The rise of the nerd prankster

We are all on Candid Camera now — or at least it can seem like it. Prank comedy is everywhere, from Jimmy Kimmel's many hoaxes to joke Twitter accounts and online stunts that go viral. Yet overkill won't end this comedic genre. The appeal of pranks is so ingrained that smart comics will always find a new way to exploit it.

For an example, look no further than to a couple of Comedy Central shows, Nathan for You and Drunk History, which started their second seasons on Tuesday. These shows, about young dudes pulling pranks, follow in the tradition of Insomniac With Dave Attell, in which the comic told jokes and caroused in a different city every episode, and the prank-call virtuosos Jerky Boys.

But replacing the blustery machismo of their predecessors, the new stars and creators, Nathan Fielder (from Nathan for You) and Derek Waters (from Drunk History), are soft-spoken, deadpan and nerdy.

Fielder, a Canadian comic, is short, preppy and has the slightly off features of a devil child. On the show, which earned a cult following its first year, he poses as a business consultant, approaching mechanics, say, or illustrators with ideas for increasing profits. In the second episode, Fielder convinces a man who runs a Hollywood souvenir shop that he can outshine competitors by setting up a fake movie shoot out front and telling gawkers they can be extras. Once the shop owner agrees to this fraud, Fielder, who acts as the director, orders the extras to buy something — right before he says "Action!"

Part of what makes Fielder's show work is that his scenes don't come off as overdetermined. They unfold unpredictably. The heart of the series is his portrait of himself as a lonely, lovelorn, twee fool. Fielder seems melancholy and even pathetic, looking desperately for connection.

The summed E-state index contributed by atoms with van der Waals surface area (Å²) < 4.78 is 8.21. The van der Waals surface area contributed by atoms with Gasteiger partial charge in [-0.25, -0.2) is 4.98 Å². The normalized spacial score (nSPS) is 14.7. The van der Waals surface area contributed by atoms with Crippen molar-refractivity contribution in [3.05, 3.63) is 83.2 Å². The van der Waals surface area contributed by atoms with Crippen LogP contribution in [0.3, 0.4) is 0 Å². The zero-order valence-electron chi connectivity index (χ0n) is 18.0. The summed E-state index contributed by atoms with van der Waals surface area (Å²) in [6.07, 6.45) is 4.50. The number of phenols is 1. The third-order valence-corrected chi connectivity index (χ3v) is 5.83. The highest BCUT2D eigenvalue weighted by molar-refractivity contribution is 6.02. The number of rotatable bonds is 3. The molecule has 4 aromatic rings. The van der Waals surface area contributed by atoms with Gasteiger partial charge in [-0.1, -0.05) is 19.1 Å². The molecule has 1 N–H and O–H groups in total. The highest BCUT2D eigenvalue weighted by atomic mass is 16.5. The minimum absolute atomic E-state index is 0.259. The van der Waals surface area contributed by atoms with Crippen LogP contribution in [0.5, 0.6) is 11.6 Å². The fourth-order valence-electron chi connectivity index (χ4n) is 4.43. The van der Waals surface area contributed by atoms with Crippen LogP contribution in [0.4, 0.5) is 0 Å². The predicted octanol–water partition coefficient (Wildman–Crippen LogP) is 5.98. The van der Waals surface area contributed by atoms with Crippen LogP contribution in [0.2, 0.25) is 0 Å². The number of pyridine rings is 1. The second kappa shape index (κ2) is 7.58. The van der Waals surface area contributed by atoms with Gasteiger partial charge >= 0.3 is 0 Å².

Drunk History is ruthlessly simple: People get drunk, then explain a historical event to Waters, who has actors re-enact their words verbatim. In between, there are shots of Waters drinking at bars and talking to young inebriated people. It's a mix of frat party, karaoke night and bull session with an unemployed history graduate.

On the surface, Drunk History can look like a prank as well, a dumb joke rooted in the perennial fun of laughing at drunks. But the slick execution elevates it. For one thing, Waters is savvy about picking his scenes, favoring the kind of secret histories that are catnip for history buffs. Amid burping and puking, the narrators, who are less famous than the actors, tell the story of, say, the African-American woman who refused to move to the back of a bus before Rosa Parks and the teenage girl who warned that the British were coming before Paul Revere did.

Such scenes, based in real research, occasionally make our official history seem like a joke, or at least a story that omits as much as it reveals. But Drunk History also features remarkably game and funny performances by the likes of Lisa Bonet (as Rosa Parks) and Johnny Knoxville (as Johnny Cash). They are occasionally hammy but generally find the sweet spot between committed performance and goofy knowingness. (Any show that gives Laura Dern an opportunity to bark like a dog while going undercover in an insane asylum is worth watching.)

The rise of the nerd prankster 07/02/14 [Last modified: Wednesday, July 2, 2014 6:51pm]

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